Science News
from research organizations

New cell mechanism discovery key to stopping breast cancer metastasis

Date:
January 2, 2014
Source:
University of Utah Health Sciences
Summary:
Researchers have discovered a cellular mechanism that drives the spread of breast cancer to other parts of the body (metastasis), as well as a therapy which blocks that mechanism.
Share:
       
FULL STORY

Researchers from Huntsman Cancer Institute (HCI) at the University of Utah discovered a cellular mechanism that drives the spread of breast cancer to other parts of the body (metastasis), as well as a therapy which blocks that mechanism. The research results were published online in the journal Cell Reports on January 2.

"Genetic mutations do not drive this mechanism," said Alana Welm, PhD, senior author of the study, associate professor in the Department of Oncological Sciences, and an investigator at Huntsman Cancer Institute. "Instead, it's improper regulation of when genes turn on and off." The new discovery focuses on a protein called RON kinase (RON), which signals some areas of tumor cell DNA to become active. Normally, RON operates mostly during embryonic development and is not highly expressed in healthy adults. But in about 50 percent of breast cancer cases, RON becomes re-expressed and reprograms genes responsible for metastasis, making them active.

"If there's an entire program in the tumor cell that's important for metastasis, blocking one small part of that program, for example, the action of a single gene, will probably not be an effective strategy," said Welm. "But if you could find a way to turn off the entire program, you're more likely to have the desired effect. We found that inhibiting RON turns off the entire metastasis program in these tumor cells.

"No one has ever described a specific pathway driving this kind of reprogramming in metastasis, much less a way to therapeutically block it,' Welm added. "Also, RON has not previously been known to be involved in reprogramming gene expression."

Future work will include investigating the potential of detecting the RON-dependent program in tumor cells as a way to identify patients that are more likely to develop metastases and as a predictor of therapeutic response to drugs that inhibit RON.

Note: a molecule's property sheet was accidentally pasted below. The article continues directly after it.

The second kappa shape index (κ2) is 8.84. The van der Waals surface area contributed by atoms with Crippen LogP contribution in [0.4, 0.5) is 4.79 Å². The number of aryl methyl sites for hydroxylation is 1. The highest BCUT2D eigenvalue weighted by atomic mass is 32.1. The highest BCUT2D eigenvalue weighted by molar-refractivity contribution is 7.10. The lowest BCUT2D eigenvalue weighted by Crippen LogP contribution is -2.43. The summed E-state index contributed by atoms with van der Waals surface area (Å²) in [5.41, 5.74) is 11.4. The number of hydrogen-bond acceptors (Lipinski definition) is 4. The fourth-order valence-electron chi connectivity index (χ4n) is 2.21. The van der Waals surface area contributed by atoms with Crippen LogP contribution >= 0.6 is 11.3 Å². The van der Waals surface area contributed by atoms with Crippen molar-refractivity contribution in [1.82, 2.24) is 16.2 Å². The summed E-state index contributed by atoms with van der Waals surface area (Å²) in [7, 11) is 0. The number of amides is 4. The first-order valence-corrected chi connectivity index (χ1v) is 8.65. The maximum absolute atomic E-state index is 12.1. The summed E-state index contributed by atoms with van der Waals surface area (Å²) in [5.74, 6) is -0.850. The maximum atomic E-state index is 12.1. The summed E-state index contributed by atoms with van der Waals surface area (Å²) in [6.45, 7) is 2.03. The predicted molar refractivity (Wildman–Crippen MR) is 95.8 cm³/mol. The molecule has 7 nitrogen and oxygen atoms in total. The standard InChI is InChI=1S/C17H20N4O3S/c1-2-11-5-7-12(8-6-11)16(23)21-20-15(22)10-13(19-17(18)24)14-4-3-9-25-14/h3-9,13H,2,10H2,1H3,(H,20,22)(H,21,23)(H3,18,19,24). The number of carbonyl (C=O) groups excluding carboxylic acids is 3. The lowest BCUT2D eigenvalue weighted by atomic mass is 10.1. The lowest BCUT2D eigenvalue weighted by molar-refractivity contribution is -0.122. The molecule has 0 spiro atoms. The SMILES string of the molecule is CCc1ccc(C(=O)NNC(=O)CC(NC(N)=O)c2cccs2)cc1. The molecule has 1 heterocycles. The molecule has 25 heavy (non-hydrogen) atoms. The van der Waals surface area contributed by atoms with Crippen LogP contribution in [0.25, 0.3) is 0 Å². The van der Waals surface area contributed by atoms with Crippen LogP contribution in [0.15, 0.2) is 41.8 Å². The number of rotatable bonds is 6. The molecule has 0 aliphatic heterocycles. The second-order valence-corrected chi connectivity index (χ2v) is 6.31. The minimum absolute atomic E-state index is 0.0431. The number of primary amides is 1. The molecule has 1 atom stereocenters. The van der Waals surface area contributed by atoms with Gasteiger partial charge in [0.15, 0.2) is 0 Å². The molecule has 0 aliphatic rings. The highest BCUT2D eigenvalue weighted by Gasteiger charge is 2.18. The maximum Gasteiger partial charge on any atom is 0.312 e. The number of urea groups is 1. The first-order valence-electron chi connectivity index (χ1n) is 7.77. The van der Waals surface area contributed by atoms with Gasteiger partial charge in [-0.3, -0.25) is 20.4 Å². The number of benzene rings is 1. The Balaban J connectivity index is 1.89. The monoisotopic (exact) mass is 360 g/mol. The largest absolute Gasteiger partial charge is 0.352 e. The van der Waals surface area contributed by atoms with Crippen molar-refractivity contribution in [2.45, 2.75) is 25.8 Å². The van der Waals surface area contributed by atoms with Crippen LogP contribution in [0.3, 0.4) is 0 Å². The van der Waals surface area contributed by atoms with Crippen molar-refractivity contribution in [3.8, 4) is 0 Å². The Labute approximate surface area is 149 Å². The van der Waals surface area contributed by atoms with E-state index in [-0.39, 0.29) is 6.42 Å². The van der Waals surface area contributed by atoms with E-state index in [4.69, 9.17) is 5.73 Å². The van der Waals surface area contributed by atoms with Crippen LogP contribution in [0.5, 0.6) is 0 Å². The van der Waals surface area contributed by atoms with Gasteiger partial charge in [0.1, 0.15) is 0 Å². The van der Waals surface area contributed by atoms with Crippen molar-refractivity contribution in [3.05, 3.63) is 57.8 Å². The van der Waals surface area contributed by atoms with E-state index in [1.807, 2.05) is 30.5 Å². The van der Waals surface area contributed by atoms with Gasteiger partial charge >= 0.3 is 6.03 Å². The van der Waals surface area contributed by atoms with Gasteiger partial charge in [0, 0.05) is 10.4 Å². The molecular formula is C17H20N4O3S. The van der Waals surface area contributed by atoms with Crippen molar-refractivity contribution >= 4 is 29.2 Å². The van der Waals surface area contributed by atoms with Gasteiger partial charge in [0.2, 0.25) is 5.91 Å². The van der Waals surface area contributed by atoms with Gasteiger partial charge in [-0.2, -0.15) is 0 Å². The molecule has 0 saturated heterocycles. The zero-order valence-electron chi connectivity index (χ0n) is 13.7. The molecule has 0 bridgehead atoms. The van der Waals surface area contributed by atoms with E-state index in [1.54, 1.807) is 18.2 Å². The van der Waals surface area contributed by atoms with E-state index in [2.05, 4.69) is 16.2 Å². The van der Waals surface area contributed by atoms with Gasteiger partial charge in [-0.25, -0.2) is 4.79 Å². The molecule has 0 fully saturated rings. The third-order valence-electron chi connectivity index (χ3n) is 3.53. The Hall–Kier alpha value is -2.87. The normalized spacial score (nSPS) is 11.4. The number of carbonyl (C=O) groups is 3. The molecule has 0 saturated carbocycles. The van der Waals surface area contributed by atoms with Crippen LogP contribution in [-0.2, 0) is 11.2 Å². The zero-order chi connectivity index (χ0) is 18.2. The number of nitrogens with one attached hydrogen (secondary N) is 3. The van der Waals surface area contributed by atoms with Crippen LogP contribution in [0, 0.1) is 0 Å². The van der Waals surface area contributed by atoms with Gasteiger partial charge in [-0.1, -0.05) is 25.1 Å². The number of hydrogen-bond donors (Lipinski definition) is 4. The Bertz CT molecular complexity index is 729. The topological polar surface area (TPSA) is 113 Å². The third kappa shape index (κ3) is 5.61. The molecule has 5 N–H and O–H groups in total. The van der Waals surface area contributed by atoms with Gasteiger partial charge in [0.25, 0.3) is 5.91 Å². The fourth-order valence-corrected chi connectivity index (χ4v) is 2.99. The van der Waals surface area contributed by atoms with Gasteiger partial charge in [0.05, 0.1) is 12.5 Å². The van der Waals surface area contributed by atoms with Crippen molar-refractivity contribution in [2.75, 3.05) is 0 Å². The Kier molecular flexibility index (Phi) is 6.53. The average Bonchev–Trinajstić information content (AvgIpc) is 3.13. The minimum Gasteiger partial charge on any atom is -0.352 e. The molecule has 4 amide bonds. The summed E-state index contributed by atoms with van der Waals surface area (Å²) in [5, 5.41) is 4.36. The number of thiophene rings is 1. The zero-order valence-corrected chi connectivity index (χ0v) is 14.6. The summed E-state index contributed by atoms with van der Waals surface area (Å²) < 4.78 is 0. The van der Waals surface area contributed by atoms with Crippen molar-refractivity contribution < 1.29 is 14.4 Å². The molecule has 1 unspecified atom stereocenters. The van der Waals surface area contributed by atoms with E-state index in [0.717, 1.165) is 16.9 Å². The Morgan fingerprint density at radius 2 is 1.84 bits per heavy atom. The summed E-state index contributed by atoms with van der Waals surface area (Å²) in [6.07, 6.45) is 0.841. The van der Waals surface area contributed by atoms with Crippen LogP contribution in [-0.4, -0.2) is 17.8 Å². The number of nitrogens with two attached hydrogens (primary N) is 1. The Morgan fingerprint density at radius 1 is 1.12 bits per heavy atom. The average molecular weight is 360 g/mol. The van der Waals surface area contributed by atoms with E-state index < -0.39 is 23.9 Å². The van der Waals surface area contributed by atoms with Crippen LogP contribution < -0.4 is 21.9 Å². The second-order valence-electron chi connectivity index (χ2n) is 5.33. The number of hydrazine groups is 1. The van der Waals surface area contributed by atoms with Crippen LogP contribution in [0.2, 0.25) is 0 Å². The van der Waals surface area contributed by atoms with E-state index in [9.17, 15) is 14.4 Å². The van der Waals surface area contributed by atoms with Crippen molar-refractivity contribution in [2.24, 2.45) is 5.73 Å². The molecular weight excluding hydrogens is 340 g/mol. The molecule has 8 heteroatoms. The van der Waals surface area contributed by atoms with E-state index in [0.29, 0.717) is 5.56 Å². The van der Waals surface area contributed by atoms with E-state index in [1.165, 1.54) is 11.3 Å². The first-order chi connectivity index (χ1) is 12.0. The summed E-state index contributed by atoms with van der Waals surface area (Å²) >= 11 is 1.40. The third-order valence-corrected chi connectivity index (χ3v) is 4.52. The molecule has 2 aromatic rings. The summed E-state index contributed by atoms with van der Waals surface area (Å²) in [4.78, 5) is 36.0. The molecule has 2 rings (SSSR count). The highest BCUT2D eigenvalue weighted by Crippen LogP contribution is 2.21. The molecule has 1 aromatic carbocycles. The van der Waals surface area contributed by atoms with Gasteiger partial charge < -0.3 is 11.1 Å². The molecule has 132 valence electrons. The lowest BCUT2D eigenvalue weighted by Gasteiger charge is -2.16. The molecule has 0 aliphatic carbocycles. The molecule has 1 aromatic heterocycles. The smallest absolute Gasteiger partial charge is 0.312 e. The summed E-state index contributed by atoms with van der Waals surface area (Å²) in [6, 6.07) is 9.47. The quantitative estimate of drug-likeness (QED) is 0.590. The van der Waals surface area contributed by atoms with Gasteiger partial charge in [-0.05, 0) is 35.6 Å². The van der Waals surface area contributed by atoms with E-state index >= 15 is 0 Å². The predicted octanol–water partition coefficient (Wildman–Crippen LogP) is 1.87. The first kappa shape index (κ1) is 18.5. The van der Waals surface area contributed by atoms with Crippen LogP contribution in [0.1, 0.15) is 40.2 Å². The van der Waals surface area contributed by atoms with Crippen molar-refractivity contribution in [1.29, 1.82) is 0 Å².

Story Source:

The above post is reprinted from materials provided by University of Utah Health Sciences. Note: Materials may be edited for content and length.


Journal Reference:

  1. Stéphanie Cunha, Yi-Chun Lin, Elizabeth A. Goossen, Christa I. DeVette, Mark R. Albertella, Stuart Thomson, Mark J. Mulvihill, Alana L. Welm. The RON Receptor Tyrosine Kinase Promotes Metastasis by Triggering MBD4-Dependent DNA Methylation Reprogramming. Cell Reports, 2014; DOI: 10.1016/j.celrep.2013.12.010

Cite This Page:

University of Utah Health Sciences. "New cell mechanism discovery key to stopping breast cancer metastasis." ScienceDaily. ScienceDaily, 2 January 2014. <www.sciencedaily.com/releases/2014/01/140102133633.htm>.
University of Utah Health Sciences. (2014, January 2). New cell mechanism discovery key to stopping breast cancer metastasis. ScienceDaily. Retrieved August 2, 2015 from www.sciencedaily.com/releases/2014/01/140102133633.htm
University of Utah Health Sciences. "New cell mechanism discovery key to stopping breast cancer metastasis." ScienceDaily. www.sciencedaily.com/releases/2014/01/140102133633.htm (accessed August 2, 2015).

Share This Page: